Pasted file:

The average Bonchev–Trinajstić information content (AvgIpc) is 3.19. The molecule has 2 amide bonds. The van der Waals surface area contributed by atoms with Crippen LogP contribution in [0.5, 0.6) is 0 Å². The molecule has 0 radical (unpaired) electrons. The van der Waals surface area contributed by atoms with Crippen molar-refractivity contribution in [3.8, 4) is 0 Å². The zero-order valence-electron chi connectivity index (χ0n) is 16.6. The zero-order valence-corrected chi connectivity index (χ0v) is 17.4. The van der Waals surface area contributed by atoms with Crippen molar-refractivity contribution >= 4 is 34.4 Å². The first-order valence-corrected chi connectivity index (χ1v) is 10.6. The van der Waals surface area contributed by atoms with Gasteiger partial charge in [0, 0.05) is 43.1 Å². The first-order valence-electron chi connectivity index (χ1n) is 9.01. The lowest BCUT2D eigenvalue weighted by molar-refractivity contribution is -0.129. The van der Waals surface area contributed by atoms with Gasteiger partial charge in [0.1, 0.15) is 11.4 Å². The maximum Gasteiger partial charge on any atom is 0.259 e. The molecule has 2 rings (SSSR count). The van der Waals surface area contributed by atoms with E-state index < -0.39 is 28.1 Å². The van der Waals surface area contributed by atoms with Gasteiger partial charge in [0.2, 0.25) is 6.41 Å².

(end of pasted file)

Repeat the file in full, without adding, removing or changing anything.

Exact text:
The average Bonchev–Trinajstić information content (AvgIpc) is 3.19. The molecule has 2 amide bonds. The van der Waals surface area contributed by atoms with Crippen LogP contribution in [0.5, 0.6) is 0 Å². The molecule has 0 radical (unpaired) electrons. The van der Waals surface area contributed by atoms with Crippen molar-refractivity contribution in [3.8, 4) is 0 Å². The zero-order valence-electron chi connectivity index (χ0n) is 16.6. The zero-order valence-corrected chi connectivity index (χ0v) is 17.4. The van der Waals surface area contributed by atoms with Crippen molar-refractivity contribution >= 4 is 34.4 Å². The first-order valence-corrected chi connectivity index (χ1v) is 10.6. The van der Waals surface area contributed by atoms with Gasteiger partial charge in [0, 0.05) is 43.1 Å². The first-order valence-electron chi connectivity index (χ1n) is 9.01. The lowest BCUT2D eigenvalue weighted by molar-refractivity contribution is -0.129. The van der Waals surface area contributed by atoms with Gasteiger partial charge in [0.1, 0.15) is 11.4 Å². The maximum Gasteiger partial charge on any atom is 0.259 e. The molecule has 2 rings (SSSR count). The van der Waals surface area contributed by atoms with E-state index < -0.39 is 28.1 Å². The van der Waals surface area contributed by atoms with Gasteiger partial charge in [0.2, 0.25) is 6.41 Å².